Stiffer fines for repeat parking offenders

Stiffer fines for repeat parking offenders

Under a new tiered system, motorists who are caught for illegal parking more than once within a year will face fines up to 60 per cent heavier than the current rates.

The tougher penalties - to be introduced on Jan 1 next year - will target repeat offenders, who have been responsible for about half of all parking offences committed between 2011 and 2014.

Along with a stiffer penalty system, enforcement will also be stepped up, as closed-circuit television (CCTV) cameras to catch illegal parking will be installed at 40 more locations, up from the current 30.

They will be operational from the first quarter of next year.

Under the new rules, for example, a motorist caught parking along unbroken double yellow lines will be fined $110, instead of $70, if it is his second offence in 12 months.

The number of demerit points, which are handed out for more serious violations, will remain unchanged.

Announcing the changes, the Land Transport Authority (LTA) said parking offences committed before the start of the new rules will not be taken into account.

The LTA said the tougher penalties will "reduce the number of repeat offenders" and also the overall number of parking offences.

Between January and September this year, 340,300 summonses were issued for parking offences. For the whole of last year, there were 357,600 and, in 2012, a whopping 427,200.

While most motorists said the new rules will make them think twice about parking illegally, some questioned if they are fair.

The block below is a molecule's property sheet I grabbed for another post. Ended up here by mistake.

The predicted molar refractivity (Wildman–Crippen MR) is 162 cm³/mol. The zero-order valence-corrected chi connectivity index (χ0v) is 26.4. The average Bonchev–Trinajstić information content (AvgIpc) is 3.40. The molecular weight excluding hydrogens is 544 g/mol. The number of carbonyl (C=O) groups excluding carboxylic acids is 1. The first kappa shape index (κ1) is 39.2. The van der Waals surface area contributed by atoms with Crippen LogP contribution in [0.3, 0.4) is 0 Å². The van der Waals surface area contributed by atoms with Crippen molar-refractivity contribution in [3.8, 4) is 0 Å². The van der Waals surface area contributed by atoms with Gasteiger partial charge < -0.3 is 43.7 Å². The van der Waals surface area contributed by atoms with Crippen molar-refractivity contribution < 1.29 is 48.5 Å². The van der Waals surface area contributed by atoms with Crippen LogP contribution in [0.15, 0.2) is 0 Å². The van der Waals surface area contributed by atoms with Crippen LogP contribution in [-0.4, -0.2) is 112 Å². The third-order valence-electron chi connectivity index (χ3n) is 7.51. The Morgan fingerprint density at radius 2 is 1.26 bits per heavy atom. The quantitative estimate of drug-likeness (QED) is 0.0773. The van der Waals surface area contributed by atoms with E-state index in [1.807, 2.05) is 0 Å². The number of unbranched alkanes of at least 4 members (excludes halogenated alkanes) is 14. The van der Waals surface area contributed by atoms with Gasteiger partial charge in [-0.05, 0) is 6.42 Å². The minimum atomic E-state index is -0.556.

Mr Gavin Ng, 36, a logistics manager, believes that a heavier fine for a second-time offence may be too harsh. "The circumstances for parking illegally vary each time. Say it is an emergency, such as parking on double yellow lines to run to the toilet," he said.

Mr Y.T. Tan, 30, a communications manager, asked: "What if the driver of the same vehicle is a different person the second time round?"

MP Lim Biow Chuan, a member of the Government Parliamentary Committee (GPC) for Transport, said there should be more public education on the issue.

"Many motorists don't realise that illegal parking can cause danger to other road users. For example, pedestrians crossing the road may not be able to see oncoming cars if their view is blocked by illegally parked cars," he said.

Transport GPC deputy chairman Seng Han Thong said: "Some motorists also don't understand that no parking also means no waiting."

adrianl@sph.com.sg


This article was first published on December 23, 2014.
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